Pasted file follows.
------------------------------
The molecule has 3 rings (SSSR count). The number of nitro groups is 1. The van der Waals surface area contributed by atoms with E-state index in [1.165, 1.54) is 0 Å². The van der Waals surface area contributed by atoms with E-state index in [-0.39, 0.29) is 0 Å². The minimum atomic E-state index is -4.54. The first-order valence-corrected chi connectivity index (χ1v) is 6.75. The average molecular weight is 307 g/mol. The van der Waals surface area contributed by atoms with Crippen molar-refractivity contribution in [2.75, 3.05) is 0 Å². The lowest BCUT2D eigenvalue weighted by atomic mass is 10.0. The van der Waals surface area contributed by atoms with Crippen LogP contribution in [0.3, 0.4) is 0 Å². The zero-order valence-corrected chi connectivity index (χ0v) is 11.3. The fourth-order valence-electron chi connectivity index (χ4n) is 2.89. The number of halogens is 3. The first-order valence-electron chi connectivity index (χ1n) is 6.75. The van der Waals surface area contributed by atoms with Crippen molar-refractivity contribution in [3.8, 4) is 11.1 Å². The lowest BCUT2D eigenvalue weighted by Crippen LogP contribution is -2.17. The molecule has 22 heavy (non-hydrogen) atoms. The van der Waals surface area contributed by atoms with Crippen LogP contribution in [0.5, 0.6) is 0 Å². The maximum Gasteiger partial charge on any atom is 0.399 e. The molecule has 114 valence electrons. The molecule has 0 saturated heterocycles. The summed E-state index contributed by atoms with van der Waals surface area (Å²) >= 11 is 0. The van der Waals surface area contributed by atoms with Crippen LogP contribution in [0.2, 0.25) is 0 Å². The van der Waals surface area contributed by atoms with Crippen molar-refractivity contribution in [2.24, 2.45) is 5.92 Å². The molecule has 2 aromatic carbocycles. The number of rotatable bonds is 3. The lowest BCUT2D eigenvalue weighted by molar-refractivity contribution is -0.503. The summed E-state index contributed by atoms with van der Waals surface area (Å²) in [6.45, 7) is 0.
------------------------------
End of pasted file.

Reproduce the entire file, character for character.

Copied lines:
The molecule has 3 rings (SSSR count). The number of nitro groups is 1. The van der Waals surface area contributed by atoms with E-state index in [1.165, 1.54) is 0 Å². The van der Waals surface area contributed by atoms with E-state index in [-0.39, 0.29) is 0 Å². The minimum atomic E-state index is -4.54. The first-order valence-corrected chi connectivity index (χ1v) is 6.75. The average molecular weight is 307 g/mol. The van der Waals surface area contributed by atoms with Crippen molar-refractivity contribution in [2.75, 3.05) is 0 Å². The lowest BCUT2D eigenvalue weighted by atomic mass is 10.0. The van der Waals surface area contributed by atoms with Crippen LogP contribution in [0.3, 0.4) is 0 Å². The zero-order valence-corrected chi connectivity index (χ0v) is 11.3. The fourth-order valence-electron chi connectivity index (χ4n) is 2.89. The number of halogens is 3. The first-order valence-electron chi connectivity index (χ1n) is 6.75. The van der Waals surface area contributed by atoms with Crippen molar-refractivity contribution in [3.8, 4) is 11.1 Å². The lowest BCUT2D eigenvalue weighted by Crippen LogP contribution is -2.17. The molecule has 22 heavy (non-hydrogen) atoms. The van der Waals surface area contributed by atoms with Crippen LogP contribution in [0.5, 0.6) is 0 Å². The maximum Gasteiger partial charge on any atom is 0.399 e. The molecule has 114 valence electrons. The molecule has 0 saturated heterocycles. The summed E-state index contributed by atoms with van der Waals surface area (Å²) >= 11 is 0. The van der Waals surface area contributed by atoms with Crippen LogP contribution in [0.2, 0.25) is 0 Å². The van der Waals surface area contributed by atoms with Crippen molar-refractivity contribution in [2.24, 2.45) is 5.92 Å². The molecule has 2 aromatic carbocycles. The number of rotatable bonds is 3. The lowest BCUT2D eigenvalue weighted by molar-refractivity contribution is -0.503. The summed E-state index contributed by atoms with van der Waals surface area (Å²) in [6.45, 7) is 0.